Remoulding Maritime Culture in the Indian Mind

Asma Masood*

2nd May 2018

A series of recent high-level visits to India by foreign dignitaries have been making news headlines. Significantly, several bilateral maritime agreements have been signed with France and Vietnam. These development events are reinforcing India’s maritime endeavours. However, there is a scope for wider dissemination of these developments in the public domain. .An overview of the Central Board of Secondary Education (CBSE)and National Council of Educational Research and Training (NCERT) syllabi reveals that there lies much potential and the need to incorporate India’s rich maritime culture in the country’s school textbooks. This commentary seeks to examine the imperatives and avenues for sensitizing the Indian citizens to India’s rich maritime culture, and the resurgence of its maritime power, with specific focus on the country’s youth.

A study of the syllabi of geography textbooks currently being prescribed by Indian schools indicates that these books have certain lacunae that need to be addressed.  There is a need among educational institutions in the country to project an oceanic view in addition to standard geographic knowledge. This can be done by studying the works of scholars who have dwelt on maritime issues. Similarly, there is scope for the country’s history books to showcase India’s past maritime adventures, notably those which occurred in South Asia and Southeast Asia. A case in point is highlighting the naval pursuits of the Cholas which took place during the 14th century.

Fortunately, there is no dearth of data resources when it comes to addition of information on India’s maritime dynamics. Essays on India’s Maritime History, a publication by National Maritime Foundation (NMF), enlightens readers on India’s vast maritime trade networks which have flourished during the past. According to the book, these maritime linkages thrived amidst citizens across the globe, be it with the Romans, Arabs or East Asians. The book also highlights other ancient Indian maritime contours, including Maratha military naval power, the spread of Buddhism and the exchange of cultures. Given this context, NCERT and other educational bodies in India can seek assistance from the country’s think tanks, including NMF, which specialize in maritime research. This move will add to the maritime outlook of textbook syllabi.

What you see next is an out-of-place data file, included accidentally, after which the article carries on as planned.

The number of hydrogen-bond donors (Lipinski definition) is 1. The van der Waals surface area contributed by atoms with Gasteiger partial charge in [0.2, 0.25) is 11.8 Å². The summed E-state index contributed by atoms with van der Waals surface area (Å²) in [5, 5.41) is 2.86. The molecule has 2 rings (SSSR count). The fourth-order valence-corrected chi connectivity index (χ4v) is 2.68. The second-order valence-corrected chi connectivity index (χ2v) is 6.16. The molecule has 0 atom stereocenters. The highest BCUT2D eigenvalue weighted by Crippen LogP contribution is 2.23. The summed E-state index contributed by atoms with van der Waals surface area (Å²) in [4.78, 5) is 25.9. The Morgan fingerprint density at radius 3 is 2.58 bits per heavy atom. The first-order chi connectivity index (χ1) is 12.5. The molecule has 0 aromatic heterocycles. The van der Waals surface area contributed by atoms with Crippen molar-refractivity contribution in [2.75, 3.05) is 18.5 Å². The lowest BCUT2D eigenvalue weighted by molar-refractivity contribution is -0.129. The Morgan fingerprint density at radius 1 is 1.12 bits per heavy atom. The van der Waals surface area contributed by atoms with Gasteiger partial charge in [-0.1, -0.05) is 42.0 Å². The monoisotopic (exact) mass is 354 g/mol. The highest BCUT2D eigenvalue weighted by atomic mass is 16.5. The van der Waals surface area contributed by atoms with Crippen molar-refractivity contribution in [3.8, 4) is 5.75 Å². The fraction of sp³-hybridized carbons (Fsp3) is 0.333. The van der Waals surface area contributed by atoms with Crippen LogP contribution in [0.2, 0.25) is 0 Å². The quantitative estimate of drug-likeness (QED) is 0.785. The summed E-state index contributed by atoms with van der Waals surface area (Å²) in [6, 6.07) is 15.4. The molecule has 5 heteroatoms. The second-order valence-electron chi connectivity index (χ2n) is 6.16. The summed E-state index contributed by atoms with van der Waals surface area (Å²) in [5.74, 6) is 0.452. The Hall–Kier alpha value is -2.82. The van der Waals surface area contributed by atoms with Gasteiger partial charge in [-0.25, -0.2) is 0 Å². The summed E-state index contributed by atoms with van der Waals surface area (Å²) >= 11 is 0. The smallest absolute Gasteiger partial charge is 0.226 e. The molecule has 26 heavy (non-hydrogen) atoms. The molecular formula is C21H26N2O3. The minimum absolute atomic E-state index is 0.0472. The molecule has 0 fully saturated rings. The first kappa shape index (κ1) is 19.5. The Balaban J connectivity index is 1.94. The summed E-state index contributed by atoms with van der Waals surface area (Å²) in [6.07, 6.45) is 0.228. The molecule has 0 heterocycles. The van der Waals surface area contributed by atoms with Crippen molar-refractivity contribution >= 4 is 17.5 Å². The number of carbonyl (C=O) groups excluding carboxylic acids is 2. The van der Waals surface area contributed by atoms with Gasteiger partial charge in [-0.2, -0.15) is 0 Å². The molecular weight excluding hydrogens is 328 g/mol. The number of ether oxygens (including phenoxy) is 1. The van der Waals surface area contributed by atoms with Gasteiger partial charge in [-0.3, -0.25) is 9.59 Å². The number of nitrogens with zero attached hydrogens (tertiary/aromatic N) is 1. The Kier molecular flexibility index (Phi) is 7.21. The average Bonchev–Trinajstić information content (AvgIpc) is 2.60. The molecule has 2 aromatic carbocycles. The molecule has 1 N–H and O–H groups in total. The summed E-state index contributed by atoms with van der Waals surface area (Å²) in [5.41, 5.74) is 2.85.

One recalls the approach of China’s educational curriculum. Across the eastern nation, school children study from textbooks which declare the entire South China Sea as China’s territory. This is clearly a long-term strategy worked out by Beijing. It would enable a strong sense of nationalism among the Chinese at an impressionable age , while encouraging China’s citizens  to support their country’s stand on the South China Sea dispute.

Chinese persons are hence accepting their country’s claim over the entire South China Sea, and are thereby supporting China’s disregard for international maritime obligations. In contrast, India looks upon the Indian Ocean as a region where all stakeholders must coordinate towards common objectives. For instance, Delhi realizes that the success of SAGAR (Security and Growth for All in the Region) does not lie with India alone. All littoral countries in IOR have a role to play in carrying out this initiative. India would also benefit it describes its magnanimous maritime moves in the country’s history and geography textbooks. For example, the books can narrate the move by Delhi to accept the international verdict favouring Bangladesh in a maritime boundary dispute case. This would display a hallmark of India’s diplomatic goodwill, sound foreign policy and principle of ‘Neighbourhood First’.

Besides, traditional economic principles in Indian textbooks can be supplemented with maritime concepts. This is not merely an idealistic recommendation. China is following the concept of Blue Economy with full steam. However Beijing’s aim is to achieve the number one status on the international stage, via the Belt and Road Initiative.